4

I work remotely from my home office in Atlanta, GA for a NYC-based company. I started at this company in 2016 and I just received my first W-2 form. My company uses Just Works as a professional employer organization so my W-2 was issued by Just Works.

Upon looking through the W-2 I noticed that a small amount of income was counted as income in New York rather than Georgia and state taxes were withheld. I sent an email to Just Works which went as follows:

Hello,

My W-2 is showing a small amount of NY wages and NY income tax withheld. I did not live in New York at all this year. I have lived in Georgia for all of 2016. Could you please look into this and issue an updated W-2?

Thanks!

The reply I received said as follows:

Hey Daniel,

It seems as if your company had you listed as working in New York rather than being a remote employee initially which is why you had those taxes withheld. Because those taxes were withheld and remitted, we cannot change that on your W2 but you should be able to reconcile that when filing your taxes.

Sorry for the trouble!

Best,

XYZ

It may be the case that my company listed me as working in New York initially, but it's not actually true that I was a New York-based employee initially. So it seems like the company made a mistake. The email I received from Just Works makes it seem like there's not much to be done about the remitted taxes and I should reconcile them when filing my tax return.

My question is, "how do I do that?" The amount of money that was counted as NY income is well below New York's standard deduction so if I understand this correctly, it seems that I don't have to file a New York tax return. The amount of money that was withheld for New York taxes is low enough that it's not worth it to me to bother with filing a NY return (it would cost me more to file another state return than I would get back as a refund) but I would like to make sure that I pay my Georgia taxes correctly. How do I go about doing this? Furthermore, I am using Turbo Tax to do my taxes this year, so instructions within Turbo Tax would be highly appreciated!

  • How much do you care about doing it in the by-the-book correct way, versus just doing some kind of good-faith shortcut that is probably technically incorrect? If the amount is so low that filing the NY return would erase your gains, it's probably low enough that no one is going to chase you down over it, and the amount you might have to pay to be sure you're doing things right could be more than the extra tax you owe in Georgia. – BrenBarn Jan 26 '17 at 6:33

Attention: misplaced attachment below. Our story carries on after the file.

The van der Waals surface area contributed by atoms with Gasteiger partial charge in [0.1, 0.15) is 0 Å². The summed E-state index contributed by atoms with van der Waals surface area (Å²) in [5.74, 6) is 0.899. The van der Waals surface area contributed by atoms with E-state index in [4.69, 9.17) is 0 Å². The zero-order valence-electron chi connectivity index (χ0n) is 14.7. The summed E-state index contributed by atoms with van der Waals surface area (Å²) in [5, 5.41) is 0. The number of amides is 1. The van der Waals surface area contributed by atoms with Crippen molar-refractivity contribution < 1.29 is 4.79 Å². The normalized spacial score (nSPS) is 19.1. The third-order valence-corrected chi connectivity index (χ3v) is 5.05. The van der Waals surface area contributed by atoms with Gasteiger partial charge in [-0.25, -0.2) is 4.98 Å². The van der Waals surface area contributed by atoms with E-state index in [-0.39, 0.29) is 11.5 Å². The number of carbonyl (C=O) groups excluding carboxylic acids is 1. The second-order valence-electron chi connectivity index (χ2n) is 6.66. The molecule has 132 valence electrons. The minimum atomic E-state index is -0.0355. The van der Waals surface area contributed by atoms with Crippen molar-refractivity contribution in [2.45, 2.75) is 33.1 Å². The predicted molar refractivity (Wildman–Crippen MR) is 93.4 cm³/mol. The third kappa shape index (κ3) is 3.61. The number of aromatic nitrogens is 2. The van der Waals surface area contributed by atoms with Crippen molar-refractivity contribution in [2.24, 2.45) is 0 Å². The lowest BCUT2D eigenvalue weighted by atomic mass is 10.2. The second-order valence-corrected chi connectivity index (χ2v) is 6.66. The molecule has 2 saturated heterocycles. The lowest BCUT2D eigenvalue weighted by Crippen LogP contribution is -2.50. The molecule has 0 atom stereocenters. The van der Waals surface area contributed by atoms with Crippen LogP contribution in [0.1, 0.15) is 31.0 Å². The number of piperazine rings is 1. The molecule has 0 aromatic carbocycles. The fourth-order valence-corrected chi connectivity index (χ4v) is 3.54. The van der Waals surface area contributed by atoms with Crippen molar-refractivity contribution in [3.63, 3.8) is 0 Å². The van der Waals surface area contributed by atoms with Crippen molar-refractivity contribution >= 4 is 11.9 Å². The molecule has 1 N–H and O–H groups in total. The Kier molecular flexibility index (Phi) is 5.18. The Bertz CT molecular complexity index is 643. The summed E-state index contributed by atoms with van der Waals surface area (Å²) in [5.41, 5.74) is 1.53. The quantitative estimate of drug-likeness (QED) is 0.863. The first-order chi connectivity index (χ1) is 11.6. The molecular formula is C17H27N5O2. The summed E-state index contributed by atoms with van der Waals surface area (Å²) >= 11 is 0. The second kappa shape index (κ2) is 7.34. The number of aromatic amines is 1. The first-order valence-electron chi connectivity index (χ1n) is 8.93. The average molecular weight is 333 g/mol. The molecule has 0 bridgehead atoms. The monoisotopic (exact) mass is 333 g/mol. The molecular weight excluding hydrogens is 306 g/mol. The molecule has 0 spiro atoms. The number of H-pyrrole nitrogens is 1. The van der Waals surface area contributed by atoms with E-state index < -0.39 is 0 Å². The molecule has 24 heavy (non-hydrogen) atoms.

• @BrenBarn I would like to at least know what the by-the-book way of doing it is. If the "technically incorrect but unlikely to get me in trouble" way is much easier, I would like to hear that as well but as a religious Jew I would need to speak with my rabbi to discuss whether the inconvenience of doing it right and the probable lack of care by Georgia about whether I do it exactly right is outweighed by the fact that I might be cheating the state out of ~$50. Furthermore, I want to avoid any headaches that could come out in the future about my brief stint "living in New York". – Daniel Jan 26 '17 at 14:28
1

Generally this gets corrected when you file returns for both States -- one owes you some refund, and younowe some money to the other. Multistate tax returns are their own special kettle of worms, so you might want to consider hiring a pro to straighten this out -- their software has some tools personal packages don't.

  • 1
    If the cost of merely filing the return alone outweighs the refund, it seems unlikely that hiring a tax pro would be worth the money. – BrenBarn Jan 26 '17 at 6:29
  • ... point granted. – keshlam Jan 26 '17 at 12:47

Your Answer

By clicking “Post Your Answer”, you agree to our terms of service, privacy policy and cookie policy

Not the answer you're looking for? Browse other questions tagged or ask your own question.